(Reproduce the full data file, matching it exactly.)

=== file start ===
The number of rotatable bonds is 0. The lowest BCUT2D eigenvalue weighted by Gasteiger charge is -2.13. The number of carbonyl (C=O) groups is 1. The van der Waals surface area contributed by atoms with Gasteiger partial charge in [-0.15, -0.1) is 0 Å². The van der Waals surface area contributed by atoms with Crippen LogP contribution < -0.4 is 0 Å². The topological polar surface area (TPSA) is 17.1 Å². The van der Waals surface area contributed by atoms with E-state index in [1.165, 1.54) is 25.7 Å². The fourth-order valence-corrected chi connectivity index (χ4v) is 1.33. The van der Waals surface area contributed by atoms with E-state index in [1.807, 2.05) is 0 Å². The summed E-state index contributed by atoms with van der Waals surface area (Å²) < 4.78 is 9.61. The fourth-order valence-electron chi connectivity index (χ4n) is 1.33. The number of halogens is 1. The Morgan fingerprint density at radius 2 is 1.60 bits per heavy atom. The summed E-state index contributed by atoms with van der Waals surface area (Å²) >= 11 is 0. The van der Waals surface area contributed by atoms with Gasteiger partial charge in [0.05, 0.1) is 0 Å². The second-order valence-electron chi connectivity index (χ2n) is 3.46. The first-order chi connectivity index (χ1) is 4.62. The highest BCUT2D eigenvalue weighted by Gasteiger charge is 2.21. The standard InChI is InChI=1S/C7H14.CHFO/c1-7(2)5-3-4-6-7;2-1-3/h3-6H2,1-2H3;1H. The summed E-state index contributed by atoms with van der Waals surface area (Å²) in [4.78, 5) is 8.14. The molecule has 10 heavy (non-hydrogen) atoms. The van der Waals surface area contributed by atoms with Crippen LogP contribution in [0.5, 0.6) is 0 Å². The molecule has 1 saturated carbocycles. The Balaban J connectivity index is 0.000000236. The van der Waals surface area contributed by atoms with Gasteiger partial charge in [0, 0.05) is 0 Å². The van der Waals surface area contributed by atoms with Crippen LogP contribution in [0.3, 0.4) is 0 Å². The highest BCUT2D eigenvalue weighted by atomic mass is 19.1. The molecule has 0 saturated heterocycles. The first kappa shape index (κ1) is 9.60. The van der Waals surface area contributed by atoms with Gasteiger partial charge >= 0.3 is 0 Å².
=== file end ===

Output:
The number of rotatable bonds is 0. The lowest BCUT2D eigenvalue weighted by Gasteiger charge is -2.13. The number of carbonyl (C=O) groups is 1. The van der Waals surface area contributed by atoms with Gasteiger partial charge in [-0.15, -0.1) is 0 Å². The van der Waals surface area contributed by atoms with Crippen LogP contribution < -0.4 is 0 Å². The topological polar surface area (TPSA) is 17.1 Å². The van der Waals surface area contributed by atoms with E-state index in [1.165, 1.54) is 25.7 Å². The fourth-order valence-corrected chi connectivity index (χ4v) is 1.33. The van der Waals surface area contributed by atoms with E-state index in [1.807, 2.05) is 0 Å². The summed E-state index contributed by atoms with van der Waals surface area (Å²) < 4.78 is 9.61. The fourth-order valence-electron chi connectivity index (χ4n) is 1.33. The number of halogens is 1. The Morgan fingerprint density at radius 2 is 1.60 bits per heavy atom. The summed E-state index contributed by atoms with van der Waals surface area (Å²) >= 11 is 0. The van der Waals surface area contributed by atoms with Gasteiger partial charge in [0.05, 0.1) is 0 Å². The second-order valence-electron chi connectivity index (χ2n) is 3.46. The first-order chi connectivity index (χ1) is 4.62. The highest BCUT2D eigenvalue weighted by Gasteiger charge is 2.21. The standard InChI is InChI=1S/C7H14.CHFO/c1-7(2)5-3-4-6-7;2-1-3/h3-6H2,1-2H3;1H. The summed E-state index contributed by atoms with van der Waals surface area (Å²) in [4.78, 5) is 8.14. The molecule has 10 heavy (non-hydrogen) atoms. The van der Waals surface area contributed by atoms with Crippen LogP contribution in [0.5, 0.6) is 0 Å². The molecule has 1 saturated carbocycles. The Balaban J connectivity index is 0.000000236. The van der Waals surface area contributed by atoms with Gasteiger partial charge in [0, 0.05) is 0 Å². The van der Waals surface area contributed by atoms with Crippen LogP contribution in [0.3, 0.4) is 0 Å². The highest BCUT2D eigenvalue weighted by atomic mass is 19.1. The molecule has 0 saturated heterocycles. The first kappa shape index (κ1) is 9.60. The van der Waals surface area contributed by atoms with Gasteiger partial charge >= 0.3 is 0 Å².